The legends say they not only saved lives…  they saved DC Comics.  Are you ready for the NEW Teen Titans?  Your Major Spoilers (Retro) Review of DC Comics Presents #26 awaits!


Writer: Jim Starlin/Marv Wolfman/Bob Rozakis
Penciler: Jim Starlin/George Perez/Jose Delbo
Inker: Steve Mitchell/Dick Giordano/Kim DeMulder
Colorist: Jerry Serpe/Adrienne Roy
Letterer: Ben Oda/Todd Klein
Editor: Joe Orlando/Julius Schwartz/E. Nelson Bridwell/Len Wein
Publisher: DC Comics
Cover Price: 50 Cents
Current Near-Mint Pricing: $130.00

Previously in DC Comics Presents:  In this rarest of cases, what has been happening in the comic isn’t of any use at all to what we’re actualy here to talk about.  Superman has been involved in a space adventure that will lead to the first appearance of Mongu next issue, while the backup feature has been revisiting neglected DC characters and explaining what happened after we had last seen them.  (This issue features the a story of Sargon the Sorcerer, with next issue bringing back Congorilla, both not seen for more than a decade.)  But this issue also has a 16-page preview of the title that reputedly changed the game for 80s DC Comics: The New Teen Titans!

It begins, as most Teen Titans lineups do, with Robin.  While responding toa az hostage situation at STAR Labs, the Teen Tonder is suddenly overcome by dizziness, and finds himself with Wonder Girl outside a strange T-shaped tower that readers in 2020 will recognize (if only from a cartoon.)  Confused by his seeming teleportation, he is led inside to meet…  a talking lime-green chimpanzee?

Even though a couple of old friends are present, a group pf superhero strangers all seem to know him and treat him as their teammate.  When a caped woman called Raven arrives, she reveals that is is she who called the team together, explaining that a scientist at STAR Labs has accidentally opened a portal to another dimension, releasing a giant protoplasmic monster into New York City.  If you’ve never seen young George Perez’ take on Raven, you’re missing out, as she’s beautiful and terrible all at once, hinting at the demonic heritage that wouldn’t be revealed until the debut of the actual Teen Titans book a few months later.  The team leaps into action, with Changeling workshopping battle cries, heading into the city to find a nightmare.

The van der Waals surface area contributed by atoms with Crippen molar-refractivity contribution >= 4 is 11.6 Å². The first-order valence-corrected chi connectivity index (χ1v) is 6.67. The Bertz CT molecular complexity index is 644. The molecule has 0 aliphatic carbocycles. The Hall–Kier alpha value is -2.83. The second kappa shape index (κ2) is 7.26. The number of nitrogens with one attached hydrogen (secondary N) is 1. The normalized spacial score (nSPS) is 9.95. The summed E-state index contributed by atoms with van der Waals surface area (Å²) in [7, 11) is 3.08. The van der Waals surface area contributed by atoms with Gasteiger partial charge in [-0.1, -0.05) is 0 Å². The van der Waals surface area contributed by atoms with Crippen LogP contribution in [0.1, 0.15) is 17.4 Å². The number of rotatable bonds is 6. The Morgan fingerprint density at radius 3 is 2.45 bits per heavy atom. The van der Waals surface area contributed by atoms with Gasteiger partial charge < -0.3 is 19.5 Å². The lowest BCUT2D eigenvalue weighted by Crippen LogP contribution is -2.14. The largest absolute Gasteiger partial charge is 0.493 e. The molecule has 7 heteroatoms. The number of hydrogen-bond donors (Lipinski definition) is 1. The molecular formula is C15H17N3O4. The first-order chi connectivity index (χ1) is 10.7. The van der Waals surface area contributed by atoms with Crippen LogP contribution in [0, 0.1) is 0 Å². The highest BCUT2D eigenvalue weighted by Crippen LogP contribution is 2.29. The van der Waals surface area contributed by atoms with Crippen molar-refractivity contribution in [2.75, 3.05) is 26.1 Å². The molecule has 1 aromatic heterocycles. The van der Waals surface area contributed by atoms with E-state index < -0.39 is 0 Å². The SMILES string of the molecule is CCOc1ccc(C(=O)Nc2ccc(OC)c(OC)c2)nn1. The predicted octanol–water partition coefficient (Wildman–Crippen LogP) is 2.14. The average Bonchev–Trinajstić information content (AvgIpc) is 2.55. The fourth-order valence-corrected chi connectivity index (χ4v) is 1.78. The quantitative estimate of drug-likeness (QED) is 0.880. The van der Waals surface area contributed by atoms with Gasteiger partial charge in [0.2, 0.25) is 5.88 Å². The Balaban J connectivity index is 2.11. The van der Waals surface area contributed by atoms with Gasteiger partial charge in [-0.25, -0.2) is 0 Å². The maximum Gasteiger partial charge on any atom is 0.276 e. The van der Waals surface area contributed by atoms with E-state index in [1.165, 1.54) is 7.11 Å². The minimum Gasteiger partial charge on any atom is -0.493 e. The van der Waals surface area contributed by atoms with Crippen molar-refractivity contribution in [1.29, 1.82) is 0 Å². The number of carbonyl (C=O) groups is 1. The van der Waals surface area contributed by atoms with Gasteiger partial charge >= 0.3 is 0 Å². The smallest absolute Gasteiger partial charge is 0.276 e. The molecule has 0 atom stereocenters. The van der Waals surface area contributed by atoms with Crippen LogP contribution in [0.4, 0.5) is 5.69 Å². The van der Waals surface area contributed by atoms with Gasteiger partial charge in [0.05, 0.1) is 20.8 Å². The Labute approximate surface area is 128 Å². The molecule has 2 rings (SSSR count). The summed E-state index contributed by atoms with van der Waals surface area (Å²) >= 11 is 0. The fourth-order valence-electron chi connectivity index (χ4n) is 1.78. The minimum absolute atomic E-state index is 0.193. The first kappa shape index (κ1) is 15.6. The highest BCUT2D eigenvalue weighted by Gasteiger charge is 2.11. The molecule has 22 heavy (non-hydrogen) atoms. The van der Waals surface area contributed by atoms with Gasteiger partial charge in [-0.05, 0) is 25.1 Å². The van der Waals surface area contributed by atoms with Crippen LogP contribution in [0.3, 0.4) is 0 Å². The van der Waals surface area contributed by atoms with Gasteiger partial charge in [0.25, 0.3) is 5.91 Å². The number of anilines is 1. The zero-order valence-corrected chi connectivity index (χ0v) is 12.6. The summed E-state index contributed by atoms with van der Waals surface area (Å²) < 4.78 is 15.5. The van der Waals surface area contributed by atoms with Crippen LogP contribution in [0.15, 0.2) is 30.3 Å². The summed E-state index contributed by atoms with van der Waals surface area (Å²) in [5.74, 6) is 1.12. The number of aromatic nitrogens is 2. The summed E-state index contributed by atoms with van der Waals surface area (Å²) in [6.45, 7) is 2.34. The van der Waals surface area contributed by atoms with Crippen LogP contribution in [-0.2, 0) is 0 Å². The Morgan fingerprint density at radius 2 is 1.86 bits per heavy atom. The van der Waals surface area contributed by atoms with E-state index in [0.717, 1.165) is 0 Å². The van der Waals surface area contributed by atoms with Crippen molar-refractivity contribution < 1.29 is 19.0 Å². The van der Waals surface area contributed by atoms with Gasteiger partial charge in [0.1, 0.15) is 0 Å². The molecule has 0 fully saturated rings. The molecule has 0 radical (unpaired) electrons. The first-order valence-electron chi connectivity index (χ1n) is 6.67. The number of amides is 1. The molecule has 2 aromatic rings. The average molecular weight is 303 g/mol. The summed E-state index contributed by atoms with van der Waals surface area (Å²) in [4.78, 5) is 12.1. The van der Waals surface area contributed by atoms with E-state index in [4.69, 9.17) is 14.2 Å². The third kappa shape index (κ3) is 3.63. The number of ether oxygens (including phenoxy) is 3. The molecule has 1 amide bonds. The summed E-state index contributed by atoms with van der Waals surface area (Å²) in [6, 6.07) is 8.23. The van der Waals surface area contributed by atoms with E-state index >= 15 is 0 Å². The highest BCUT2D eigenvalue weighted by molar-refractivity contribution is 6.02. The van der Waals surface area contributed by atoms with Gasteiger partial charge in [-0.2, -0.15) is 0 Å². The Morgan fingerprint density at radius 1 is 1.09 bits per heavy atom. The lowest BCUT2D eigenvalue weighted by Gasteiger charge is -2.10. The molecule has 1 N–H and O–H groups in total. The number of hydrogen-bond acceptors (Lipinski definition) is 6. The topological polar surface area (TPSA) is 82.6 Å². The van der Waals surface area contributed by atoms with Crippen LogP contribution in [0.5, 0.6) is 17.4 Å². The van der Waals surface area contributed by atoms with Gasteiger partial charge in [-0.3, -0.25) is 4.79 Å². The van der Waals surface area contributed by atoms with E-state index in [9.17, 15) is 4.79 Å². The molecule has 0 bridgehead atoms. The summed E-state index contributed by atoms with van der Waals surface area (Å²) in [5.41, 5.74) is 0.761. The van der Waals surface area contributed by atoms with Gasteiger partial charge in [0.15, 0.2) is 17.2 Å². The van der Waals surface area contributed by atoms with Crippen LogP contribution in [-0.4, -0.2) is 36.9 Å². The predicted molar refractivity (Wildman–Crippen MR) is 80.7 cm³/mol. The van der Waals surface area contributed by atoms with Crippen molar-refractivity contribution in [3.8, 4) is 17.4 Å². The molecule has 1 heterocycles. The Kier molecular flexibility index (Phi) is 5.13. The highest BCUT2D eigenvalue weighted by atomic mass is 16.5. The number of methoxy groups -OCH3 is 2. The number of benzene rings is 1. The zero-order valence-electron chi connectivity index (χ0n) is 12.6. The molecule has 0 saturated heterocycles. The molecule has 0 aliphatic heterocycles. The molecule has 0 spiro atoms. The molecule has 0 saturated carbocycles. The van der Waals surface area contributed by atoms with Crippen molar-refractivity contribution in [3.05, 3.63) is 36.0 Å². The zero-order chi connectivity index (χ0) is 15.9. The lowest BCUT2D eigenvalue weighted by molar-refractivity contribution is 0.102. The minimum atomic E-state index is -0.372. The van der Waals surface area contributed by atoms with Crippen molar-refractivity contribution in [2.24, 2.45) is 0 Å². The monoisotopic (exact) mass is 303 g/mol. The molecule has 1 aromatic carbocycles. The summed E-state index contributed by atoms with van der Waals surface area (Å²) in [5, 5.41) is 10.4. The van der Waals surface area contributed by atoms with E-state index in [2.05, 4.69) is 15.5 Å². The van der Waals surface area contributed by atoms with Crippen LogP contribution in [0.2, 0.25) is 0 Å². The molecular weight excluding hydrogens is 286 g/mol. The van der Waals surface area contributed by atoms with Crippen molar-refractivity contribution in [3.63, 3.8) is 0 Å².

Their strongest attacks are shrugged off by the creature, and as Robin races up the stairs to try and help, he once again blacks out and returns to reality, only to find that he was just nearly killed.  As he tries to deal with the problem in the present, he is again consumed by his dream/hallucination, finding himself in battle alongside Cyborg, Starfire and his old friends, with the new characters each getting a moment to shine, showing off their powers and personalities.

When they arrive at the lab in question, an infuriated Cyborg realizes that the scientist in question is his father, Silas, and tries to leave, only to have the creature attack once more.  As Doctor Stone and his son fight, Robin returns to reality to find that his hallucinations have saved the day!

I remember the first time I read this book, and I remain impressed with how well Wolfman and Perez made the flash-forward gimmick work.  It’s easy to see from DC Comics #26 how the creative team’s New Teen Titans became the hit that likely saved DC Comics from a complete crash, simulating a little bit of X-Men angst and working in the decades of DC continuity with a few entirely new touches, making for a better-than-average 4 out of 5 stars overall.  Even if you only know the Teen Titans from ‘Teen Titans GO!’, this issue is worth a read…  at least the Teen Titans part of it.

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The Teen Titans are the star of the show, with Starlin doing some okay stuff in the lead feature and a Sargon backup that doesn't really do much for me, but it's a great first chapter for the New Teen Titans.

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Once upon a time, there was a young nerd from the Midwest, who loved Matter-Eater Lad and the McKenzie Brothers... If pop culture were a maze, Matthew would be the Minotaur at its center. Were it a mall, he'd be the Food Court. Were it a parking lot, he’d be the distant Cart Corral where the weird kids gather to smoke, but that’s not important right now... Matthew enjoys body surfing (so long as the bodies are fresh), writing in the third person, and dark-eyed women. Amongst his weaponry are such diverse elements as: Fear! Surprise! Ruthless efficiency! An almost fanatical devotion to pop culture! And a nice red uniform.

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